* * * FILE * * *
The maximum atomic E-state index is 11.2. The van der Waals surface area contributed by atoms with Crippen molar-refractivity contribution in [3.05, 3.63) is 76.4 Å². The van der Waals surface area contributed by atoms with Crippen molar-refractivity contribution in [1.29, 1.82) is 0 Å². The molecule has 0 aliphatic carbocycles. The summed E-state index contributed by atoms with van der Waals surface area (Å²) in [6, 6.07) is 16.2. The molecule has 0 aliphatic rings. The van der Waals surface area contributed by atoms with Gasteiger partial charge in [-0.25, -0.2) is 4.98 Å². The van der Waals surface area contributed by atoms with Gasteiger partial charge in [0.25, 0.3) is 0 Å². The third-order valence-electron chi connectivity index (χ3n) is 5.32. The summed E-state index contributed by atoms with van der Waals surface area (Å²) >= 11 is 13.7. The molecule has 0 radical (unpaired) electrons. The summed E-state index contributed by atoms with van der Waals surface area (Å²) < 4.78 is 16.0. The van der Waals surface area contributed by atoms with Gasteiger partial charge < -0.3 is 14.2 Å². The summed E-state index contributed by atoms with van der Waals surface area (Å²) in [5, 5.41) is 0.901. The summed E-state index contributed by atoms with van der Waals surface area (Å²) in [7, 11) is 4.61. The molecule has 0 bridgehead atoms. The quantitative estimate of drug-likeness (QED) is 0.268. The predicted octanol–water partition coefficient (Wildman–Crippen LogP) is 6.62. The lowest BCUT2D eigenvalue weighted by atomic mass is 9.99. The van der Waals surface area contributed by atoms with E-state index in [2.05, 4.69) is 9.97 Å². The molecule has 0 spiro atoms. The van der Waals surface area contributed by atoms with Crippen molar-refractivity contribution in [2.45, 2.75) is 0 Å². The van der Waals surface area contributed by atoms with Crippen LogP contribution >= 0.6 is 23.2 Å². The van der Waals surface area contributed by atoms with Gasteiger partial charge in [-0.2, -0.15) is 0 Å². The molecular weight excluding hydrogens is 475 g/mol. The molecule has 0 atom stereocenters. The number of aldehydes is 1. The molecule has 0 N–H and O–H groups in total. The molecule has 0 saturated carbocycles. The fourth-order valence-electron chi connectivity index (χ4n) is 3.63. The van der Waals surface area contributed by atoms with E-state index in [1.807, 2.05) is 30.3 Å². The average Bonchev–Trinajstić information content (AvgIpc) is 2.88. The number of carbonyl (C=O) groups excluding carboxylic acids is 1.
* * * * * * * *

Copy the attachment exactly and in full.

The maximum atomic E-state index is 11.2. The van der Waals surface area contributed by atoms with Crippen molar-refractivity contribution in [3.05, 3.63) is 76.4 Å². The van der Waals surface area contributed by atoms with Crippen molar-refractivity contribution in [1.29, 1.82) is 0 Å². The molecule has 0 aliphatic carbocycles. The summed E-state index contributed by atoms with van der Waals surface area (Å²) in [6, 6.07) is 16.2. The molecule has 0 aliphatic rings. The van der Waals surface area contributed by atoms with Gasteiger partial charge in [-0.25, -0.2) is 4.98 Å². The van der Waals surface area contributed by atoms with Gasteiger partial charge in [0.25, 0.3) is 0 Å². The third-order valence-electron chi connectivity index (χ3n) is 5.32. The summed E-state index contributed by atoms with van der Waals surface area (Å²) >= 11 is 13.7. The molecule has 0 radical (unpaired) electrons. The summed E-state index contributed by atoms with van der Waals surface area (Å²) < 4.78 is 16.0. The van der Waals surface area contributed by atoms with Gasteiger partial charge < -0.3 is 14.2 Å². The summed E-state index contributed by atoms with van der Waals surface area (Å²) in [5, 5.41) is 0.901. The summed E-state index contributed by atoms with van der Waals surface area (Å²) in [7, 11) is 4.61. The molecule has 0 bridgehead atoms. The quantitative estimate of drug-likeness (QED) is 0.268. The predicted octanol–water partition coefficient (Wildman–Crippen LogP) is 6.62. The lowest BCUT2D eigenvalue weighted by atomic mass is 9.99. The van der Waals surface area contributed by atoms with E-state index in [2.05, 4.69) is 9.97 Å². The molecule has 0 spiro atoms. The van der Waals surface area contributed by atoms with Crippen molar-refractivity contribution in [2.45, 2.75) is 0 Å². The van der Waals surface area contributed by atoms with Crippen LogP contribution >= 0.6 is 23.2 Å². The van der Waals surface area contributed by atoms with Gasteiger partial charge in [-0.2, -0.15) is 0 Å². The molecular weight excluding hydrogens is 475 g/mol. The molecule has 0 atom stereocenters. The number of aldehydes is 1. The molecule has 0 N–H and O–H groups in total. The molecule has 0 saturated carbocycles. The fourth-order valence-electron chi connectivity index (χ4n) is 3.63. The van der Waals surface area contributed by atoms with E-state index in [1.807, 2.05) is 30.3 Å². The average Bonchev–Trinajstić information content (AvgIpc) is 2.88. The number of carbonyl (C=O) groups excluding carboxylic acids is 1.